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&& .SHORT TERM /MONDAY NIGHT THROUGH WEDNESDAY/... As of 300 PM EST Sunday... Upper low finally ejecting out of the southwest will give rise to surface low pressure across the lower Mississippi Valley Monday night that will track just west of the mountains Tuesday. Secondary low likely to develop with convection closer to the coastal front making for an arc of widespread rainfall between the two that will overspread the region from southwest to northeast later Monday night into Tuesday before exiting Tuesday night. Expecting heaviest amounts across the west with the primary wave into Tuesday with a secondary area over the piedmont closer to the coastal low. May also see another max along the southern Blue Ridge per upslope early on. Will have to watch for some cutoff in moisture advection to the south as the second wave forms while the upper jet tends to dry slot from the southwest between the two systems. However appears enough lift over the very strong wedge to support a good soaker with an inch or more espcly south/west with perhaps a bit less to the north. Other concerns with increasing southeast flow into the Mountain Empire region early Tuesday and with possible icing across parts of Bath/Greenbrier ctys as well. Since forecast soundings show the stronger winds aloft not mixing down much due to a saturated column, appears will stay below advisory criteria for now. Latest model soundings also prog a decent warm nose over the north by Tuesday with only the ridges near freezing for a period early on. Latest EC/Nam also continue to indicate the potential for some light icing in spots so included a freezing rain mention, but quite isolated at this point. Otherwise slowed pops down a few hours given dry air aloft to start Monday night with clouds increasing, but still expecting most to see likely/categorical pops by morning. Then widespread high pops Tuesday as the core of the deeper lift/moisture crosses through the wedge making for quite a chilly/raw day with highs mainly upper 30s to mid 40s. System exits to the northeast Tuesday night with only residual evening pops northeast and across the mountains as a weak trailing boundary crosses the west with a bit of upslope induced shower coverage. High pressure to follow from the west on Wednesday as the upper flow turns zonal making for more sunshine east and overall partly cloudy west but dry. This should also help push highs back into the 50s east of the mountains with upper 40s to lower 50s west by Wednesday afternoon. && .LONG TERM /WEDNESDAY NIGHT THROUGH SUNDAY/... As of 230 PM EST Sunday... Main concern with cold air arriving by the end of the week as brief zonal flow gives way to a digging upper trough and subsequent associated Arctic front on Thursday. Models continue to differ a bit on timing with the ECMWF slower per having a wave along the boundary, while consensus suggests more in the way of a drier frontal passage given westerly flow. This would bring the boundary across the mountains by midday Thursday and across the rest of the region during the afternoon. Band of moisture just ahead of the front should allow for a rain to snow shower changeover western mountains Thursday morning with a few showers east if any moisture makes it over the ridges. Strong cold advection following the front should make for mainly upslope snow showers overnight into Friday but amounts/coverage limited by very dry air. Otherwise will turn windy and much colder espcly Thursday night and Friday although appears speeds still below advisory levels with wind chills zero/single digits. Arctic high finally builds overhead by Saturday allowing for the coldest temps by early morning before the trough starts to lift out allowing some moderation Saturday afternoon into Sunday in response to return warm advection. Next weak system coming out of the Rockies may tap enough return moisture to bring a band of light mix to the far west by late Sunday. However without much southern connection appears precip limited given residual dry air and could be just clouds and spotty rain if things slow up more so only low pops for now Sunday. Expect temps to fall from west to east Thursday followed by highs only in the 20s mountains to 30s east under a blustery northwest wind Friday. Lows Friday night mostly teens unless high clouds invade more late, then warming to highs in the 30s and 40s for the weekend. && .AVIATION /00Z MONDAY THROUGH FRIDAY/...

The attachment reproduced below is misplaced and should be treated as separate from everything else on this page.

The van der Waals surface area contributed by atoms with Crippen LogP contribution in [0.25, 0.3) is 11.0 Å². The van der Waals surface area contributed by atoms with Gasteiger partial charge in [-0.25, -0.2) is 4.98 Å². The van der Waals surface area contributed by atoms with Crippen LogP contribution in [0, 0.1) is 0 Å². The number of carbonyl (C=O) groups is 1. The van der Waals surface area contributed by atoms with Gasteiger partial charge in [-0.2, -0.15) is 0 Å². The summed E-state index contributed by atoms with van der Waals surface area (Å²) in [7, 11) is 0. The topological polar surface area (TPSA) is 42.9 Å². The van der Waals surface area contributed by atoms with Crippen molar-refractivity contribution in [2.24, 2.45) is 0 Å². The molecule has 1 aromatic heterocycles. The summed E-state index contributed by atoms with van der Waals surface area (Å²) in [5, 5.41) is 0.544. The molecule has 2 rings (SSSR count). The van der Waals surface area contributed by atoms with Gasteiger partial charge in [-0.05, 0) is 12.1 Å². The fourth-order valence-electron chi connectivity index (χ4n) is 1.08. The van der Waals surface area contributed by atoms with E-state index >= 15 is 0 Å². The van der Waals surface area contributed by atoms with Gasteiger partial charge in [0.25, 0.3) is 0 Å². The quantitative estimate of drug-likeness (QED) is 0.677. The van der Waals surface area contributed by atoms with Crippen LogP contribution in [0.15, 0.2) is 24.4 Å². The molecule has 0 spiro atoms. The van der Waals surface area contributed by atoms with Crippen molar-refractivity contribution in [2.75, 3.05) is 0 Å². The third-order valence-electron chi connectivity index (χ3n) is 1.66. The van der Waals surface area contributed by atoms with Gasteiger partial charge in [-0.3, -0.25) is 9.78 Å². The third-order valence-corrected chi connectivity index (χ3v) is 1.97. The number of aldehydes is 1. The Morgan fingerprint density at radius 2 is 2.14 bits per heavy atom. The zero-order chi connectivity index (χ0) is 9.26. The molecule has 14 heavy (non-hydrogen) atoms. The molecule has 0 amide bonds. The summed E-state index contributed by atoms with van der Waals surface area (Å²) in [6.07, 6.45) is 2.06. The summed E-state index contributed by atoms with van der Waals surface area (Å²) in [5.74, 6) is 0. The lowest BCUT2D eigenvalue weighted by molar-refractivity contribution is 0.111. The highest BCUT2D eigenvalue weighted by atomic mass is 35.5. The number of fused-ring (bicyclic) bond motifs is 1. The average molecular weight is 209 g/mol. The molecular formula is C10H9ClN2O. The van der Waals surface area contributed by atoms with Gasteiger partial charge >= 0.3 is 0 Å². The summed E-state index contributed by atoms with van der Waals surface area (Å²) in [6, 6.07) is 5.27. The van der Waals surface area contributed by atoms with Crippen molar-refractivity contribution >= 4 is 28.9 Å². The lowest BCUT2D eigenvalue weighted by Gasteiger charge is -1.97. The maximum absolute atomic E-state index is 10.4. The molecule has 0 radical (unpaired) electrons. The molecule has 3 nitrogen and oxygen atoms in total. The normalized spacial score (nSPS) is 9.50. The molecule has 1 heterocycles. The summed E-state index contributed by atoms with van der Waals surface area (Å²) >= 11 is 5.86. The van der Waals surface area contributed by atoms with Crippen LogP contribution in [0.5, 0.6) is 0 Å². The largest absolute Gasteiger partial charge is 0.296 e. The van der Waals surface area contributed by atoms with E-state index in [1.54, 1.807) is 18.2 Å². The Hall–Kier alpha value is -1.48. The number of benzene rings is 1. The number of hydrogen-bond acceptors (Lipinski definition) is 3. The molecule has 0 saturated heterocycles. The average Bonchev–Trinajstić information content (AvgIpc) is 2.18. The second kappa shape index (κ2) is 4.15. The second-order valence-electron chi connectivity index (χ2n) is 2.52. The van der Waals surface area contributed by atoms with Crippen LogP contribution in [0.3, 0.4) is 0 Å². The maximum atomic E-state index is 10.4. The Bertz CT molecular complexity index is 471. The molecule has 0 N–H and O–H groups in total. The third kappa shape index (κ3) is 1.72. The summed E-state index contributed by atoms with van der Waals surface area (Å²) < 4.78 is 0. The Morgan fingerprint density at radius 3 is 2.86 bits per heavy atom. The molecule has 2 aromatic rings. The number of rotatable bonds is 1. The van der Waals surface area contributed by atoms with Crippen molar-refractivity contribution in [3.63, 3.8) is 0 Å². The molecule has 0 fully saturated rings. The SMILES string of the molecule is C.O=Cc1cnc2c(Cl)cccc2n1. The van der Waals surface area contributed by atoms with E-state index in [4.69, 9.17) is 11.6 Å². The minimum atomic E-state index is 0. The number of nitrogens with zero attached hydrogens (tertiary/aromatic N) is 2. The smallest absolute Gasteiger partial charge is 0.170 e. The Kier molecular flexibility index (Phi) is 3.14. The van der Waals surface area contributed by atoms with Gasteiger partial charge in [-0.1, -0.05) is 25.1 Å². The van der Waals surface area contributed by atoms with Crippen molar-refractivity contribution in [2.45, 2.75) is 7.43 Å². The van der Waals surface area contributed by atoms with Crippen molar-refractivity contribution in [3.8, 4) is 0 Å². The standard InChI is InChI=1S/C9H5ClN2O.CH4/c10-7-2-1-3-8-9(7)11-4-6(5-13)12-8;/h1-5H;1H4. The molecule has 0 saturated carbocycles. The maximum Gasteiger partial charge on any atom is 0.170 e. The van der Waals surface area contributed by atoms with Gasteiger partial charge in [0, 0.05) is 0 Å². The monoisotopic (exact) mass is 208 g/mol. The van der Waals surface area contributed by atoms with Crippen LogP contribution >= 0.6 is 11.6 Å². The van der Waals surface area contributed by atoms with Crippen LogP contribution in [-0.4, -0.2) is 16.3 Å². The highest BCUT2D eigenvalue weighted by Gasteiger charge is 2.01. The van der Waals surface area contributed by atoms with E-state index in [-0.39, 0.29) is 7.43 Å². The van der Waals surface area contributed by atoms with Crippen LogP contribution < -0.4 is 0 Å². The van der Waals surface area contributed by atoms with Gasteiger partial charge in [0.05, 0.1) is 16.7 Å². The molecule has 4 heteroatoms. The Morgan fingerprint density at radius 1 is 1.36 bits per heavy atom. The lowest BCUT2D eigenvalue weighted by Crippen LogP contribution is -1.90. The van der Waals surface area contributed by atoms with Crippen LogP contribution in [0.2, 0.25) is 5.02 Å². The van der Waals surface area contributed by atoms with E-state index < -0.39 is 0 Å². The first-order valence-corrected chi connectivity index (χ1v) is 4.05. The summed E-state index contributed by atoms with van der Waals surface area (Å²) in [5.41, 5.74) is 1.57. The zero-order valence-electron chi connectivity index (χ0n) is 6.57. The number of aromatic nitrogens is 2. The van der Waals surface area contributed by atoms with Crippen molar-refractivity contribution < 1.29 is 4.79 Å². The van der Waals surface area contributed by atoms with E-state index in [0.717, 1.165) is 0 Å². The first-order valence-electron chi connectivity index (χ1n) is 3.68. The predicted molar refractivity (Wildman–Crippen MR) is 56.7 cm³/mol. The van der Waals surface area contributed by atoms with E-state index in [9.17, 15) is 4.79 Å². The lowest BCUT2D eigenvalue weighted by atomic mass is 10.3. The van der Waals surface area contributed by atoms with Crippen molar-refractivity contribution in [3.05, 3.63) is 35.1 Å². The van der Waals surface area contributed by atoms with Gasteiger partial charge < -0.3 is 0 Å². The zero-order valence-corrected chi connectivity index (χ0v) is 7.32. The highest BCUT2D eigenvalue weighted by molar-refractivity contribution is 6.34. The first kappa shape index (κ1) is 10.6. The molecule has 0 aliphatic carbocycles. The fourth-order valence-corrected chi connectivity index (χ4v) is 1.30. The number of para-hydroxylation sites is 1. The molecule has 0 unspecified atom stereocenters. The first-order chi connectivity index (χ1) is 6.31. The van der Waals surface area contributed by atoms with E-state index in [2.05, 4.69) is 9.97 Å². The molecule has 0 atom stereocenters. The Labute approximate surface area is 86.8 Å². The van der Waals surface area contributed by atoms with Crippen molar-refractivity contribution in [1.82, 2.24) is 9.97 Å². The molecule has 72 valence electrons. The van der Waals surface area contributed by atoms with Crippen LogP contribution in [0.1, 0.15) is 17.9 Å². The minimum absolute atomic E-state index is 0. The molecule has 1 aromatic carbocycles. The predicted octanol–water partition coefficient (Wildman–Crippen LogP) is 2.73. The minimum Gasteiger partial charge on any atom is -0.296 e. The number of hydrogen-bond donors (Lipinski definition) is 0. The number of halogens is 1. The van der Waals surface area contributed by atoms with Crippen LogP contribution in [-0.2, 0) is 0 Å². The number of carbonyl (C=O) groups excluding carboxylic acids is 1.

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As of 630 PM EST Sunday... Precipitation, mainly in the form of light to moderate rain, will continue progressing across the area this evening. Ceilings are continuing to trend downward, with most locations now in the MVFR range, with some pockets of IFR across southwestern parts of the area. Visibilities have also trended to MVFR across much of the region. Pockets of sleet and light freezing rain will be be possible at some of the higher elevations, especially between KLWB-KHSP before roughly 08Z/3AM. A cold front will cross the region late tonight into early Monday morning. Look for winds to increase from the northwest around or little after sunrise. The northwest winds will bring drier air to the region. Ceilings east of the crest of the Blue Ridge should scatter by the mid-morning. Cloud cover will last longer across the mountains thanks to an upslope component working with residual low level moisture. By the late afternoon, VFR conditions are expected across the entire area. Extended aviation discussion... VFR conditions are expected Monday evening. Our next weather system looks to bring rain to the region staring late Monday night, and continue through the day Tuesday. IFR/MVFR ceilings are probably late Monday night through the day Tuesday. Likewise, sub-VFR visibilities will accompany the precipitation. Another cold front will head through the area Tuesday evening. Look for improvement to VFR east of the Blue Ridge, with lingering sub-VFR ceilings across the mountains, and perhaps some scattered upslope rain/snow showers between KBLF-KLWB later Tuesday night into early Wednesday morning. Anticipate another break in the activity on Wednesday before yet another cold front crosses the region on Thursday. Look for a return of sub-VFR conditions and better chance of snow showers in the west Thursday night into early Friday. Friday, expect a gusty day across the region with lingering upslope cloud and snow showers between KBLF-KLWB. East of the Blue Ridge, VFR is expected.
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&& .EQUIPMENT... As of 345 PM EST Sunday... NOAA Weather Radio, All Hazards, WZ2500 in Wythe County continues to be off the air. Technicians will be examining the system tomorrow to explore a possible power failure. && .RNK WATCHES/WARNINGS/ADVISORIES... VA...None. NC...None. WV...None. && $$ SYNOPSIS...DS NEAR TERM...DS SHORT TERM...JH LONG TERM...JH AVIATION...DS EQUIPMENT...DS